Minister of labour and employment, Chris Ngige has said that he’s tired of the Academic Staff Union of Universities (ASUU) going on a strike each time there’s a disagreement with the Federal Government.
Speaking after a meeting with members of the government’s team on the 2009 Federal Government/University-based Unions’ Agreement Renegotiation Committee, led by its Chairman, Prof. Nimi Briggs, Ngige stated that he’s not the Minister of Education and cannot go to the Education Minister and dictate to him how to run his place.
He reiterated that the Federal Government remains committed to the renegotiation of the conditions of service for all workers in public universities across the country, adding that the Nigerian university system produced him and he remains proud of it.
The statement released by his Head of Press and Public Relations, Patience Onuobia, read;
“I started pushing to see that things were done. What the Munzali Committee came up with is a proposal. Both Munzali and ASUU did not sign. At our last meeting in February, before ASUU proceeded on strike, we said everyone should go back to his principal.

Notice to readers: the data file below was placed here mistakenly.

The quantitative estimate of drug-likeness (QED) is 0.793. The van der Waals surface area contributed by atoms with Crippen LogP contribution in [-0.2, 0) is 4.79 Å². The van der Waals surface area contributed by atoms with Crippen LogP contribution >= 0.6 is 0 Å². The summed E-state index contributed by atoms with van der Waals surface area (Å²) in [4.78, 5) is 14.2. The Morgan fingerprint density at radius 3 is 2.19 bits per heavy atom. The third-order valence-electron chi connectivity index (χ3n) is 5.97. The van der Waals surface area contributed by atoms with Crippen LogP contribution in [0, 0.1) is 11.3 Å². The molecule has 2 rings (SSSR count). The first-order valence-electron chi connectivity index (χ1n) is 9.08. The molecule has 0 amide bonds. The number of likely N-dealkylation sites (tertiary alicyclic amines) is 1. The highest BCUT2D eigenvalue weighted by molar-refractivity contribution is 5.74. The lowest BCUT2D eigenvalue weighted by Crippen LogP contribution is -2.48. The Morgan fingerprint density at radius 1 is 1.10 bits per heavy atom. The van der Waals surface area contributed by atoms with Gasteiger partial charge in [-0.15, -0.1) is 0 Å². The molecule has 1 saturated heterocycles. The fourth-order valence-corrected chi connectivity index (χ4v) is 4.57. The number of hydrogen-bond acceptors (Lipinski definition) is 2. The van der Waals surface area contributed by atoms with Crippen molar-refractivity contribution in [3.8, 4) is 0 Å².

“I asked the Education Minister several times what they had done with the document. We later got information on areas of disagreement. There is nothing wrong with that. It is bound to happen. I told ASUU to put up a committee; they said the Munzali Committee had expired.
“As a conciliator, I have to make use of the labour instruments at my disposal. The bosses in the Federal Ministry of Education do not feel the strike. There are things that are above me.
“I am not the Minister of Education. I cannot go to the Education Minister and dictate to him how to run his place. But I told ASUU that they should be bombarding the Federal Ministry of Education for this to be moved forward.
“There are many ways to do so. If you go to the Labour Act, there is something called picketing. You can picket. A strike is an ultimate thing. Picketing means that you can stay in the corridor, clapping or singing. Workers are permitted to do so. But I am tired that every time there is a disagreement, it is a strike.
“And the bosses in the Federal Ministry of Education don’t feel the strike. It is the children and some of us, as parents that have our children in public schools.
“When we went to universities here, I knew the course content and as a medical doctor, the doctors we trained here are better than the ones trained abroad. That is one of the counsels I gave to my children. You can do your first degree. One got admission in Ghana, I said no. Others got in Canada and the UK, but I refused.
“If anybody is interested in the welfare of workers in Nigerian universities, I am number one. I told my colleagues that what university professors showed us here as their salaries is unacceptable.”